I have been involved, but not too much, in a recent discussion at Flickr, where some people were for and other were against digital post-processing of pictures captured on film. Sometimes I also think that it doesn't make much sense to start with analog and end with digital, unless we want to store the originals for the next 50 years or more by using film. Digital pictures stored in digital media like harddisks, movable or solid state, or any other physical support, will not survive that long, I think. The only digital media capable of storing for a long time is the internet, some site like Flickr or other having thousands or millions of users that may support the site to be sure that it will not close. Even if they close, copies will be in some other site and may be found through the Way Back Machine. Let us assume, however, that digital is not safe enough to store our originals and we prefer to shoot on film and keep this as the backup from which the higher quality prints can be made, either on paper or on digital form. We can see a digital image as a print of an ideal high definition image stored on film. This is not always truth but a good film camera with the right film well processed is comparable or better than the best digital cameras. Now, we take pictures with a film camera and we need a digital processing work flow to produce our prints on the screen or on paper by means of a printer - inkjet or laser printer. But once we have transfered the film image to the computer, the digital picture may be retouched and transformed with an image software. I am using, for instance the free software Photoscape. Some examples of picture manipulation with Photoscape:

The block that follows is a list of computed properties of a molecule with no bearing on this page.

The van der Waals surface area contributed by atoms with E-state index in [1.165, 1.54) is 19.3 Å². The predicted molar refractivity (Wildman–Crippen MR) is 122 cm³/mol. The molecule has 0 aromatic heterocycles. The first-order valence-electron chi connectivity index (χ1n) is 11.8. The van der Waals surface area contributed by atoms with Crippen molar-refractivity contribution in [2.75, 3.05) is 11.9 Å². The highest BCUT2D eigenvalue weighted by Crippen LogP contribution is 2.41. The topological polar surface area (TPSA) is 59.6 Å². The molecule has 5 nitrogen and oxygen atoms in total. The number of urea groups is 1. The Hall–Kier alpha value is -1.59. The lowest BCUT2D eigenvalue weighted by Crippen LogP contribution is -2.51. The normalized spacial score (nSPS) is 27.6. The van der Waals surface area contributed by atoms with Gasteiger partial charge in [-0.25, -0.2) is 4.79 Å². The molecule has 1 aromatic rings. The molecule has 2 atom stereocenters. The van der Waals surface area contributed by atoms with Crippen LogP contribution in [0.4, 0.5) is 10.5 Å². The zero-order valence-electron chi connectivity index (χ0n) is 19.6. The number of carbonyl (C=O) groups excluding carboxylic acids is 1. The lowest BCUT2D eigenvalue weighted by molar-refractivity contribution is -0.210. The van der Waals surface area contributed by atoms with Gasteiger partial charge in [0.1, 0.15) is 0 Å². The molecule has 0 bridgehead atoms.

Original, Fujicolor C200
Example 1, Agfa look
Example II, cinema look
Example III, cross processing look
Example IV, Kodak Portra look
Example V, Fuji Provia look
Example VI, Fuji Velvia look